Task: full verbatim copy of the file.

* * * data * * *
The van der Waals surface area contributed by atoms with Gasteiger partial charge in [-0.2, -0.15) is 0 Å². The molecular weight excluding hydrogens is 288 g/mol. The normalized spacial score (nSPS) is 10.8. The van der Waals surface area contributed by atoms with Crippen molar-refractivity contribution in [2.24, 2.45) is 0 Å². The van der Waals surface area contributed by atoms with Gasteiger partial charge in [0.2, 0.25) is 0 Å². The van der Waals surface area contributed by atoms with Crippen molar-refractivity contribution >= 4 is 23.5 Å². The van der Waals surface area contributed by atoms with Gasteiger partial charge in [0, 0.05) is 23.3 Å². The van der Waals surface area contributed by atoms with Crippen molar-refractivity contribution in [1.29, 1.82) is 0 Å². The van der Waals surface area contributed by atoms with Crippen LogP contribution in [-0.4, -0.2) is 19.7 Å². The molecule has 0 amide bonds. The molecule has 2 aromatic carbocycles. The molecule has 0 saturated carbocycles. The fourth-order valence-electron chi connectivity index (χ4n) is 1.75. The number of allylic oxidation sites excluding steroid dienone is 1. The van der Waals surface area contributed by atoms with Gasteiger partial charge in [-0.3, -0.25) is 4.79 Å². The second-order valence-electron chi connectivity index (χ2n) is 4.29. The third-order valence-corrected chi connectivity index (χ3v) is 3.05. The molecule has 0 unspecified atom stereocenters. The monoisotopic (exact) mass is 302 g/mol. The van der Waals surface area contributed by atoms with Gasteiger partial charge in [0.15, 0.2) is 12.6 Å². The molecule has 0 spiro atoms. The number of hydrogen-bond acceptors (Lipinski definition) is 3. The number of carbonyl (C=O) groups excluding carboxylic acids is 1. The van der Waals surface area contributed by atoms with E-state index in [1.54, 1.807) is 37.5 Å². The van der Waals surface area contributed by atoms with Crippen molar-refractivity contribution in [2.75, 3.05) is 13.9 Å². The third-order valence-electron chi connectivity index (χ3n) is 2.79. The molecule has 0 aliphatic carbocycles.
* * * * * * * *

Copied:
The van der Waals surface area contributed by atoms with Gasteiger partial charge in [-0.2, -0.15) is 0 Å². The molecular weight excluding hydrogens is 288 g/mol. The normalized spacial score (nSPS) is 10.8. The van der Waals surface area contributed by atoms with Crippen molar-refractivity contribution in [2.24, 2.45) is 0 Å². The van der Waals surface area contributed by atoms with Gasteiger partial charge in [0.2, 0.25) is 0 Å². The van der Waals surface area contributed by atoms with Crippen molar-refractivity contribution >= 4 is 23.5 Å². The van der Waals surface area contributed by atoms with Gasteiger partial charge in [0, 0.05) is 23.3 Å². The van der Waals surface area contributed by atoms with Crippen molar-refractivity contribution in [1.29, 1.82) is 0 Å². The van der Waals surface area contributed by atoms with Crippen LogP contribution in [-0.4, -0.2) is 19.7 Å². The molecule has 0 amide bonds. The molecule has 2 aromatic carbocycles. The molecule has 0 saturated carbocycles. The fourth-order valence-electron chi connectivity index (χ4n) is 1.75. The number of allylic oxidation sites excluding steroid dienone is 1. The van der Waals surface area contributed by atoms with Gasteiger partial charge in [-0.3, -0.25) is 4.79 Å². The second-order valence-electron chi connectivity index (χ2n) is 4.29. The third-order valence-corrected chi connectivity index (χ3v) is 3.05. The molecule has 0 unspecified atom stereocenters. The monoisotopic (exact) mass is 302 g/mol. The van der Waals surface area contributed by atoms with Gasteiger partial charge in [0.15, 0.2) is 12.6 Å². The molecule has 0 spiro atoms. The number of hydrogen-bond acceptors (Lipinski definition) is 3. The number of carbonyl (C=O) groups excluding carboxylic acids is 1. The van der Waals surface area contributed by atoms with E-state index in [1.54, 1.807) is 37.5 Å². The van der Waals surface area contributed by atoms with Crippen molar-refractivity contribution in [2.75, 3.05) is 13.9 Å². The third-order valence-electron chi connectivity index (χ3n) is 2.79. The molecule has 0 aliphatic carbocycles.